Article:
"You never really understand a person until you consider things from his point of view...Until you climb into his skin and walk around in it."
~ Atticus Finch, To Kill a Mockingbird
Of all the quotes in this, my most favorite book of all time, this one speaks to me in the manner of greatest significance.
I've written before about compassion, about how it is sorely lacking in our society, about how it is absolutely imperative that we teach it to children, that we foster and encourage it. I've written about how desperately we all need it, how much we seem to have lost a basic connection with it and with each other. It's a topic near and dear to my heart.
A while back now, a movement began within the blogging community to write about compassion. To take one day from our collective lives and focus on this subject instead of all the other things we all write about.
Tomorrow is that day.
The original goal was to get 1,000 writers together. I believe we're over that number now. The home of the movement can be found here, along with the links to the other pieces written. Check back over the next few days as more are submitted.
As a writer, some of the pieces I have been the most personally attacked for were the ones where I asked others to be considerate of one another. Where I attempted to explain that none of us truly knows the journey of someone else. Where I asked for people to reserve judgment, to refrain from reacting emotionally to all the trials and tribulations, to understand that though we may be affected by the choices of other people, we are almost never the reason for those choices, to choose to be compassionate even when it is difficult.
I've written about this most frequently in the context of addiction and mental illness, though there is an argument to be made that those two aren't nearly as distinct as most people believe them to be. I firmly believe they are interconnected intimately, and the evidence increasingly suggests this truth.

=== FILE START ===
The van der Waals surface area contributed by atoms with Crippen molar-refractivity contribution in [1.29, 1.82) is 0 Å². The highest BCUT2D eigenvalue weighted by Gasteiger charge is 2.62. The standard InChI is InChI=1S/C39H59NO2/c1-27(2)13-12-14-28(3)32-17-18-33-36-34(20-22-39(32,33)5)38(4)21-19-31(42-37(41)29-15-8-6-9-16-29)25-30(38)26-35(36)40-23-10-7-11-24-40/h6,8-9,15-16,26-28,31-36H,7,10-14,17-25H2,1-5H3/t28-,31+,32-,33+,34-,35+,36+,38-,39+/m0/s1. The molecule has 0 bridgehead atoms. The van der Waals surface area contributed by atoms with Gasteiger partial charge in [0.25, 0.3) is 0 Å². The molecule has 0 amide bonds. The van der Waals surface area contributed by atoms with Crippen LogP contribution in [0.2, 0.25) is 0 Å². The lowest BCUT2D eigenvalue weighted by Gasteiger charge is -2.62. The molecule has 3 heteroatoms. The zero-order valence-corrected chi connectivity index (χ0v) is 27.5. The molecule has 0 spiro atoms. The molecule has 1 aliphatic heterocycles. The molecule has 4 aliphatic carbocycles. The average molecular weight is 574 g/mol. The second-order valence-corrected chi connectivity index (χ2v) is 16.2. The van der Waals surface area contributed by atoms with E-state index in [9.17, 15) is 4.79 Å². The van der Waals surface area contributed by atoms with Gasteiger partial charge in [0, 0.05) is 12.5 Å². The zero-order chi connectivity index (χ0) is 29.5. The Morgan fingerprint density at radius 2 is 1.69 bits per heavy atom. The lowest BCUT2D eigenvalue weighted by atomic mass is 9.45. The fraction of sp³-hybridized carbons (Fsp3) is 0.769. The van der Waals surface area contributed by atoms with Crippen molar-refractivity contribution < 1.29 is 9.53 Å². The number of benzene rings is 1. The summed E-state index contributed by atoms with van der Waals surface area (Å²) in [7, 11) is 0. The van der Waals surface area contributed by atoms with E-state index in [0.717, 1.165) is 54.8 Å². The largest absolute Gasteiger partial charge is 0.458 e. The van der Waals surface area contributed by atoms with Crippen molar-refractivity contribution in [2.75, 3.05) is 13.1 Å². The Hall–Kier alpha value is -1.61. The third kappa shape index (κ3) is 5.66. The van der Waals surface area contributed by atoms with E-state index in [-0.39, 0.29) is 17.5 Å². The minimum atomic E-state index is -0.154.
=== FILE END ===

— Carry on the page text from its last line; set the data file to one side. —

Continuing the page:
Compassion demands that we try to do what Atticus Finch asked of us, that we try to imagine what the world looks like through the eyes of another person.
It is easier to judge. It is easier to assume that people intend to hurt themselves, to hurt others, to hurt us. It's easier because in this society we like to point fingers. We like to assign blame. We like a hard delineation between rightness and wrongness.
Seeing people as fallible, as human, as struggling with their own battles, it makes teasing out those distinctions impossible.
Rightness and wrongness fade away when we begin to embrace the human experience of another person, when we can begin to understand where they come from, what their motivations are, why they are the way they are and why they do the things they do.
None of us truly ever knows what another person has been through.
We can't know.
What we can do, though, is try to understand.
I'm going to ask you all to try.
Try to imagine what led someone to alcohol, to drugs, to reckless behaviors. Try to imagine what it might be like to overcome an addiction. Try to understand what drives a child to lash out physically at another. Try to understand why family members need to distance themselves from one another. Try to imagine the struggle of the single parents, of those who have lost their spouses, of those who've been left by the person they depended on most. Try to imagine what hunger is like, what it means to not know where your next meal is coming from or if you'll be able to feed your children. Try to imagine what it is like to live with a terminal diagnosis or a chronic life changing one. Try to imagine what it's like to suffer from an invisible disease or ailment, one that no one can see but affects every aspect of life. Try to imagine what it is like to struggle to read. Try to imagine what the weight of anxiety feels like upon your shoulders, when depression holds on tight and won't let go.Try to imagine what it is like to suffer great losses. Try to imagine what it feels like to be truly alone.
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